Smiles and handshakes cannot be outsourced


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I’m not sure when the disconnect occurred. Somewhere along the line, customer service lost “service.” Maybe it was when telephone systems automated. Possibly, it was when customer service departments started sending our support calls overseas. Maybe, when Coke changed the recipe to new Coke or when Journey lost Steve Perry. I can’t recall the exact moment I became a 16 digit number to my credit card company. Before all of these changes, customer service was different.

A gas station had real people come out and fill up my tank and actually wash my windows and check my oil. Long gone are the days of the service station. Hardly any service at all. Air for my tires is no longer free. For seventy five cents I can get 3 minutes of pressurized air. How about adding 2 cents onto my $4 a gallon gas and giving me all the air I want? I probably wouldn’t notice the up charge.

I could walk into a hardware store and have a key made without the clerk rolling his eyes at me. Calling my bank was not an exercise in futility or frustration. I can remember having a relationship with a real person behind a real wood desk, not a cubicle, five thousand miles away.

Come on people, look at what we have in our hands. Technology has put the world at our fingertips. We have the ability to find information about people, projects, products, services and available resources at the click of a button. Customers calling us, asking questions about “How do I…,” “Where do I…,” or “What do I…” , can be answered on the spot since the advent of Google. Purchasers wanting immediate gratification can download, upload, zip, zap, drop and cloud files with very little effort. So why are we falling short in the category of service?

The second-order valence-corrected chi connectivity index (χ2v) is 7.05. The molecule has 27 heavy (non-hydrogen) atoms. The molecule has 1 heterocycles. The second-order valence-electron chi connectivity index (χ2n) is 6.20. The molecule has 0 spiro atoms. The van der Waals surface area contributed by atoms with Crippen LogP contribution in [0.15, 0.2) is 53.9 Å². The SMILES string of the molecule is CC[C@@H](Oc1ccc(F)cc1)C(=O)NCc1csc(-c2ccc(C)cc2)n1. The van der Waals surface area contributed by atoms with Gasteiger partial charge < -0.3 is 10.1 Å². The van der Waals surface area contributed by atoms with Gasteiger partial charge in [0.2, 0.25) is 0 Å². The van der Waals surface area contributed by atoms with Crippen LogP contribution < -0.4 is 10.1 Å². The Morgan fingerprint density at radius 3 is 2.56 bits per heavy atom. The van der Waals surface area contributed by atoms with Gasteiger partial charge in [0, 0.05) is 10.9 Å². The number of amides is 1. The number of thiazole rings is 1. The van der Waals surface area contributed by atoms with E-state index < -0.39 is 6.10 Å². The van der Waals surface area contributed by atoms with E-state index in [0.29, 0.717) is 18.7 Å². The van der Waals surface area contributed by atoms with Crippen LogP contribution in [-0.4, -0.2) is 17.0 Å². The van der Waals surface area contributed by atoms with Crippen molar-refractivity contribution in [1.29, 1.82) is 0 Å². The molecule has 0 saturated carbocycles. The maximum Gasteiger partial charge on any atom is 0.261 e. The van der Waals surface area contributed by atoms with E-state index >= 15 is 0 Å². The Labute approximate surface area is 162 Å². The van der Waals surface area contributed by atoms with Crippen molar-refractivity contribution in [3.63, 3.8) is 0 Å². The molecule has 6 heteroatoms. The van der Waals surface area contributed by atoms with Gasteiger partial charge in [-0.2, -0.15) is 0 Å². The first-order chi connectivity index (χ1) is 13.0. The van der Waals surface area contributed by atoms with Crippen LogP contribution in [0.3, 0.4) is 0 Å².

One thing that we will never be able to replace is the warmth of an interactive conversation, the exchange of information and the empathy and compassion one gets when speaking to another human being. How can a smile be shipped overseas? A handshake cannot be outsourced. Fortunately, corporate America has not figured out how to automate trust, integrity and kindness. These traits for the time being will need to be dealt with human to human, and for the record, I am quite ok with that.

Please tell me about a recent experience with customer service in the comment section below. Your ideas inspire future blog posts.

Doug Sandler
Too often people accept average as the norm when it comes to customer service; and way too often companies accept average from their sales and customer service departments. My philosophy has always been to set HUGE expectations and EXCEED them. I feel it's extremely important for me to share that message with anyone I have a relationship with.


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